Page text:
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Sunday, September 30, 2012

Rudbeckia Love

I figure I'd better write this post, as the rudbeckia flowers are mostly drying in situ as the plants watch the summer-ish sun wane into October.  Really, already?

There was a nice lush crop of Rudbeckia hirta this year.  And, if you get easily sick of seeing images of big golden daisies, you'd better turn back now.

I believe the heat and humidity suits them, so there was a point where the strong hairy stalks and flowers overhead formed a sort of daisy forest for a two foot person.

Among the insects found among the rudbeckia were these longhorned bees, an unidentified species of tribe Eucerini.  A new species (although I don't actually know the species) to me, these bees were difficult to photograph despite being present in large numbers during July and August.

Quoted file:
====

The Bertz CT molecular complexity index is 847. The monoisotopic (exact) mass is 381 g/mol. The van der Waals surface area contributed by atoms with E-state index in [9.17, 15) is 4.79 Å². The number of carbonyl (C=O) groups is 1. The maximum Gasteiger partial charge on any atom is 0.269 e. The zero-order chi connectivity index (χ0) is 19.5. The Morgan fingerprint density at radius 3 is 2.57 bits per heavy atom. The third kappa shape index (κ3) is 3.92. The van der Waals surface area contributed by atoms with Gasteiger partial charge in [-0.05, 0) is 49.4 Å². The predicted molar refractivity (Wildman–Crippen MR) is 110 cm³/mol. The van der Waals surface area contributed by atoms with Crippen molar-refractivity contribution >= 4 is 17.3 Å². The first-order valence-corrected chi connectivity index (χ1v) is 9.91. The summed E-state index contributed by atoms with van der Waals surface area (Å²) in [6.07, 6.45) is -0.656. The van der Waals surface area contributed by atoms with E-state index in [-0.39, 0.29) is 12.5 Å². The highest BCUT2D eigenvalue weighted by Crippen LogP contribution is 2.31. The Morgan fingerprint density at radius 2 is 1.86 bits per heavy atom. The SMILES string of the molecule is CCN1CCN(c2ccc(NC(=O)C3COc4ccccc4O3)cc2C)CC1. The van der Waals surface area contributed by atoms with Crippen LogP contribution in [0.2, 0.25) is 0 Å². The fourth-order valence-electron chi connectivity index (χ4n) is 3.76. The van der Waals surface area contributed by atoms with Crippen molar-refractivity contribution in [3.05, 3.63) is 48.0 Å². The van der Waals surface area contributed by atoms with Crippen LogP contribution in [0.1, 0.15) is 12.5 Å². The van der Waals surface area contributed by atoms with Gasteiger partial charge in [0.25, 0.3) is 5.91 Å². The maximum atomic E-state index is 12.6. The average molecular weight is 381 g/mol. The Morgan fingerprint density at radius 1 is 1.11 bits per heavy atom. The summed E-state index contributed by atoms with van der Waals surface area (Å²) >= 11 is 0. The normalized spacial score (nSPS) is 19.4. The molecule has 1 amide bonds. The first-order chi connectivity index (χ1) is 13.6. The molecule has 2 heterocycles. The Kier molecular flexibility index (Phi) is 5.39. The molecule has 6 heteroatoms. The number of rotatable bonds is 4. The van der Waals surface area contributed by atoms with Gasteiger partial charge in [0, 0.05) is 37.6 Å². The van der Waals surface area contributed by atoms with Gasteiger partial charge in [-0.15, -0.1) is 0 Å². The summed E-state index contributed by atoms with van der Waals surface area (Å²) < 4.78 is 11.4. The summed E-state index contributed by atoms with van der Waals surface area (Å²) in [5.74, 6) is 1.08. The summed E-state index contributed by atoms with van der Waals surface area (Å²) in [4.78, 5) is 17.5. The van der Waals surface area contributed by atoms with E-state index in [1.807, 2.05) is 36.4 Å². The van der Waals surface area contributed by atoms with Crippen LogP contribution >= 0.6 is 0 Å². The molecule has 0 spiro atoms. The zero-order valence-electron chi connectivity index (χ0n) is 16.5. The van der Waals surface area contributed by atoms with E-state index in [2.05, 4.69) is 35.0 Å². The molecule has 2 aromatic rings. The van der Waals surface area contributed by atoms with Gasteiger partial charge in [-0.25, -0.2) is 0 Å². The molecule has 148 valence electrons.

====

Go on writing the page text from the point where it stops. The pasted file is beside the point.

They are fast flyers and flighty feeders, stopping only briefly on a flower after agonizingly long minutes of back and forth reconnaissance of said flower.

There were honeybees

and other bees.

A large milkweed bug nymph has wandered away from its aggregation group to pause on a golden petal

and a young grasshopper (schistocerca nitens) poses and then is joined by but doesn't seem so sure of a green bottle fly.

Rudbeckia flowers can be left to dry on the plants, or you can let them begin to dry then cut them and finish drying in a protected location.  Bunches of the withered blooms will look dandy on my holiday table.

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